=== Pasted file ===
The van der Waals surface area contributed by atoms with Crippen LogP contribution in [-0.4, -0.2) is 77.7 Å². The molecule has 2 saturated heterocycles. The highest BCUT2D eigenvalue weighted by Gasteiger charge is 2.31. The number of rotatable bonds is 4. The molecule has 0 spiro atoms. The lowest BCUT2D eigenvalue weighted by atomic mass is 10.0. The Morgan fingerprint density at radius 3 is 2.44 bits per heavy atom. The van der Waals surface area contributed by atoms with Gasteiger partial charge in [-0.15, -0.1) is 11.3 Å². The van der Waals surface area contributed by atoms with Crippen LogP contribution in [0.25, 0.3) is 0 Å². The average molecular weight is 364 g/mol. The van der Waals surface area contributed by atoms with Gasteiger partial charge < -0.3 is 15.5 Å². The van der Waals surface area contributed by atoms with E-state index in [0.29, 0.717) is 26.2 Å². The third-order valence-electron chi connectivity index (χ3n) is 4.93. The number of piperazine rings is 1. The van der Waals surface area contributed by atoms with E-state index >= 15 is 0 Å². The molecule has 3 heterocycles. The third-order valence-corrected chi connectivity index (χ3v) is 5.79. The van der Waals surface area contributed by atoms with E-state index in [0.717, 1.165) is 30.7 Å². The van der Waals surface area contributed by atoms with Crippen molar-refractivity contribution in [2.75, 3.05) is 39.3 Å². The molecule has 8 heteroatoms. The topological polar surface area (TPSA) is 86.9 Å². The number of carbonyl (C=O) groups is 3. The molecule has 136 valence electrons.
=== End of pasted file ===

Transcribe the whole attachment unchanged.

The van der Waals surface area contributed by atoms with Crippen LogP contribution in [-0.4, -0.2) is 77.7 Å². The molecule has 2 saturated heterocycles. The highest BCUT2D eigenvalue weighted by Gasteiger charge is 2.31. The number of rotatable bonds is 4. The molecule has 0 spiro atoms. The lowest BCUT2D eigenvalue weighted by atomic mass is 10.0. The Morgan fingerprint density at radius 3 is 2.44 bits per heavy atom. The van der Waals surface area contributed by atoms with Gasteiger partial charge in [-0.15, -0.1) is 11.3 Å². The van der Waals surface area contributed by atoms with Crippen LogP contribution in [0.25, 0.3) is 0 Å². The average molecular weight is 364 g/mol. The van der Waals surface area contributed by atoms with Gasteiger partial charge < -0.3 is 15.5 Å². The van der Waals surface area contributed by atoms with E-state index in [0.29, 0.717) is 26.2 Å². The third-order valence-electron chi connectivity index (χ3n) is 4.93. The number of piperazine rings is 1. The van der Waals surface area contributed by atoms with E-state index >= 15 is 0 Å². The molecule has 3 heterocycles. The third-order valence-corrected chi connectivity index (χ3v) is 5.79. The van der Waals surface area contributed by atoms with E-state index in [0.717, 1.165) is 30.7 Å². The van der Waals surface area contributed by atoms with Crippen molar-refractivity contribution in [2.75, 3.05) is 39.3 Å². The molecule has 8 heteroatoms. The topological polar surface area (TPSA) is 86.9 Å². The number of carbonyl (C=O) groups is 3. The molecule has 136 valence electrons.